Investing has some universality to it, right? From Afghanistan to Zimbabwe, the human propensity for deferring today's consumption to build tomorrow's fortune should be largely the same. Of course, the real world is more complicated than that. In some nations, such as Japan in the 1980s, citizens saved so much of their income that the government actually encouraged them to spend more profligately. In others, like Burundi, a population employed mostly in subsistence agriculture barely has the means to save. However, what if we were to compare two similar, developed, charter members of the First World - two countries that share a language, much of the same culture and a 5,525-mile border?
SEE: What's The Difference Between Retiring In Canada And America?
Neighbors to the North
Canadians' doubtless objections notwithstanding, their nation and the United States are more similar than different. Our institutions are mostly trustworthy and secure, at least compared to most of the rest of the world, and both countries rank in the top 10 in the Heritage Foundation's 2012 Index of Economic Freedom.
Does it therefore follow that individual investing is similar on either side of the 49th parallel?
The national stereotype is that Canadians are reticent, even deferential, while their southern neighbors are cocksure and bold. By extension, Canada should be a land of government debenture holders while Americans put all their money in Internet startups and wind farms. Nevertheless, that doesn't explain why Canada, and not the U.S., is home to some of the wildest and most speculative stock trading per capita in the Western world.
The TSX Venture Exchange is a venture capital market place, headquartered in Calgary with offices in Toronto, Vancouver and Montreal. This exchange belongs to the TMX group, as does the Toronto Stock Exchange, where the most senior equities are traded. The TSX Venture Exchange bills itself as the nation's "junior listings market," which is to say that almost all of the companies whose stock trades on it are longer on dreams than on solid financials. The exchange and more specifically its antecedents have hosted some notorious cases of stock fraud.
The classic example is Bre-X, a gold mining concern that in the mid-90s went from penny stock to $6 billion market cap (and $287 share price) in a matter of months. The company's gold samples were fraudulent, but the insider trading was very much real. While such improprieties are rarer today, penny stocks are cumulatively a major part of the Canadian securities industry. In the U.S., such below-investment-grade issues are nowhere near as prevalent. Let's just say that the New York Stock Exchange's website doesn't contain a link where interested visitors can apply to have their stock listed.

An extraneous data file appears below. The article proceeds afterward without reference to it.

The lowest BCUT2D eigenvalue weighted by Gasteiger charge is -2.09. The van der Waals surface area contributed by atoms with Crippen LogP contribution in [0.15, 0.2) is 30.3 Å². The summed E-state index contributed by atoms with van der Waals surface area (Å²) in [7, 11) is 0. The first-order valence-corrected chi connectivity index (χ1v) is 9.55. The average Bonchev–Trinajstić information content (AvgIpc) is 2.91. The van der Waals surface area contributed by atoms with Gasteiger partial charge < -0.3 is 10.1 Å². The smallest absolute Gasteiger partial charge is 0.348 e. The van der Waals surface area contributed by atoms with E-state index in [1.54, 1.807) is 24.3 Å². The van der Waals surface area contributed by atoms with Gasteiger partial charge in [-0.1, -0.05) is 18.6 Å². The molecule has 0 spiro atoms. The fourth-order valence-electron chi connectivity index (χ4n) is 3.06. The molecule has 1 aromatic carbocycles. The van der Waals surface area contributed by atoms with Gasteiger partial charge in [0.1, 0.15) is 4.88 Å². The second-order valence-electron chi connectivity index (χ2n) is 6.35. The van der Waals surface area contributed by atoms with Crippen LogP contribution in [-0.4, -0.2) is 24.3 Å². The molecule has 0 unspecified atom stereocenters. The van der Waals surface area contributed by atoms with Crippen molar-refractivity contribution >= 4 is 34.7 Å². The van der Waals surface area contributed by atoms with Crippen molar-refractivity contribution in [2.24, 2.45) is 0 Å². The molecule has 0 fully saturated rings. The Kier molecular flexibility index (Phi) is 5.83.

SEE: History Of The Toronto Stock Exchange
The U.S. is traditionally regarded as the world's beacon of economic freedom, the place where pluck and resourcefulness count more than pedigree and connections. And a relatively free, lightly regulated market in consumer goods and services should make for easy exchange and a concomitant rise in per capita income - that, and a competitive banking system with plenty of market players.
Whether the assumptions are true or not, the contrast in banking systems is one of the biggest economic differences between the two countries.
Assets are, to put it bluntly, concentrated in the hands of a few in Canada. A very few. Canada issues a sparse number of bank charters, meaning that the "big five" banks dominate lending and depositing. In fact, Canada's five largest banks (Royal, Toronto Dominion, Scotiabank, Canadian Imperial Bank of Commerce and Bank of Montreal) control the vast majority of Canada's domestic banking assets, roughly 85%, with only a handful of smaller alternatives. Conversely, the United States' five largest banks (Chase, Bank of America, Citi, Wells Fargo and Goldman Sachs) manage about half of the assets held in banks in America, leaving dozens of other financial institutions slicing off pieces of the market.
The practical difference? American investors have far more choice when shopping for loans. Granted, the sheer number of American banks means that bank failures are a somewhat regular occurrence, but for some consumers, that's a tradeoff for not having an oligopoly in charge of the industry.
However, the counter-argument can be made for stability over options, as the World Economic Forum has cited Canada's banking system as being the soundest in the world. Two small Canadian regional banks folded in the 1980s, and they remain the only banking failures in the country in the last 88 years. "Too big to fail," indeed.
SEE: Falling Giant: A Case Study Of AIG
As for similarities, according to the Organization for Economic Cooperation and Development, which operates under the aegis of the United Nations, Canada's household savings rate is comparable to that of the U.S. - 3.3% and 4.3%, respectively, in 2012. This number puts both nations firmly in the middle of the pack among developed Western countries and reinforces the position that investors in Canada and America, whether they're in Maine or Manitoba, have largely the same objectives and wherewithal.
The Bottom Line
Among citizens of the world's richest countries - which Canada and the U.S. both qualify to be counted among in spades - differences in investing strategy are largely a function of the old standbys of net worth and income.
A 30-year-old Canadian with 2.3 kids and an annual salary of $50,000 isn't going to have an investment portfolio similar to that of a 60-year-old Canadian with an empty nest and a $5 million war chest. Rather, that 30-year-old Canadian is going to have an investment portfolio similar to that of a 30-year-old American with 2.3 kids and a $50,000 annual salary. Again, when controlling for age, life station and similar variables, American and Canadian investors have more in common than not.